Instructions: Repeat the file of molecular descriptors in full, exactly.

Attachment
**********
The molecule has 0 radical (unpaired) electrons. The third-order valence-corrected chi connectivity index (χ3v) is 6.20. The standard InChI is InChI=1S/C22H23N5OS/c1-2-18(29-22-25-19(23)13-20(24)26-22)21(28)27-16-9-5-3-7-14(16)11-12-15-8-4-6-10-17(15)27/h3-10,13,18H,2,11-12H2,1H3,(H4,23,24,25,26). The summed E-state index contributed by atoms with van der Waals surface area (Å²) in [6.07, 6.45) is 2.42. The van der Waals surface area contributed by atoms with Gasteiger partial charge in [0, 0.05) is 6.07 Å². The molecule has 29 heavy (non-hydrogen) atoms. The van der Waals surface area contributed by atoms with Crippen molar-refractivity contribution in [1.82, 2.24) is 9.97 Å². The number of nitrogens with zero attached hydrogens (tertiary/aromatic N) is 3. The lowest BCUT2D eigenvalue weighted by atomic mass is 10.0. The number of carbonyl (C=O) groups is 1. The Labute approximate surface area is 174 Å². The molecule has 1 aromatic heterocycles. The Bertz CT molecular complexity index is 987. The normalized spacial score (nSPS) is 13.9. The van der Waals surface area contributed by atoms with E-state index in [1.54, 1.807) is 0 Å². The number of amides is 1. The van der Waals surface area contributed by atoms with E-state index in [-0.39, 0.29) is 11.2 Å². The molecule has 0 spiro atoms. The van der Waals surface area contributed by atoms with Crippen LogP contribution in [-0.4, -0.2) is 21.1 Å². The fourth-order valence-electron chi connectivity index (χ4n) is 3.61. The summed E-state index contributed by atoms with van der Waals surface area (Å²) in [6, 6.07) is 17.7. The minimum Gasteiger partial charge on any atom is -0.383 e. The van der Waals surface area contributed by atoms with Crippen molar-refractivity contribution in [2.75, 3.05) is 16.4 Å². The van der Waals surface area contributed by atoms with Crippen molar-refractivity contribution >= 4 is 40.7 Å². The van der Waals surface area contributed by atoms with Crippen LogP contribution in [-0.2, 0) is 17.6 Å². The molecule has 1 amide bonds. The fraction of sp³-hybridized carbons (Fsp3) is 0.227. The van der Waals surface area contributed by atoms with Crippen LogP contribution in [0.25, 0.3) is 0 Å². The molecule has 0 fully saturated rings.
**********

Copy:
The molecule has 0 radical (unpaired) electrons. The third-order valence-corrected chi connectivity index (χ3v) is 6.20. The standard InChI is InChI=1S/C22H23N5OS/c1-2-18(29-22-25-19(23)13-20(24)26-22)21(28)27-16-9-5-3-7-14(16)11-12-15-8-4-6-10-17(15)27/h3-10,13,18H,2,11-12H2,1H3,(H4,23,24,25,26). The summed E-state index contributed by atoms with van der Waals surface area (Å²) in [6.07, 6.45) is 2.42. The van der Waals surface area contributed by atoms with Gasteiger partial charge in [0, 0.05) is 6.07 Å². The molecule has 29 heavy (non-hydrogen) atoms. The van der Waals surface area contributed by atoms with Crippen molar-refractivity contribution in [1.82, 2.24) is 9.97 Å². The number of nitrogens with zero attached hydrogens (tertiary/aromatic N) is 3. The lowest BCUT2D eigenvalue weighted by atomic mass is 10.0. The number of carbonyl (C=O) groups is 1. The Labute approximate surface area is 174 Å². The molecule has 1 aromatic heterocycles. The Bertz CT molecular complexity index is 987. The normalized spacial score (nSPS) is 13.9. The van der Waals surface area contributed by atoms with E-state index in [1.54, 1.807) is 0 Å². The number of amides is 1. The van der Waals surface area contributed by atoms with E-state index in [-0.39, 0.29) is 11.2 Å². The molecule has 0 spiro atoms. The van der Waals surface area contributed by atoms with Crippen LogP contribution in [-0.4, -0.2) is 21.1 Å². The fourth-order valence-electron chi connectivity index (χ4n) is 3.61. The summed E-state index contributed by atoms with van der Waals surface area (Å²) in [6, 6.07) is 17.7. The minimum Gasteiger partial charge on any atom is -0.383 e. The van der Waals surface area contributed by atoms with Crippen molar-refractivity contribution in [2.75, 3.05) is 16.4 Å². The van der Waals surface area contributed by atoms with Crippen molar-refractivity contribution >= 4 is 40.7 Å². The van der Waals surface area contributed by atoms with Crippen LogP contribution in [-0.2, 0) is 17.6 Å². The molecule has 1 amide bonds. The fraction of sp³-hybridized carbons (Fsp3) is 0.227. The van der Waals surface area contributed by atoms with Crippen LogP contribution in [0.25, 0.3) is 0 Å². The molecule has 0 fully saturated rings.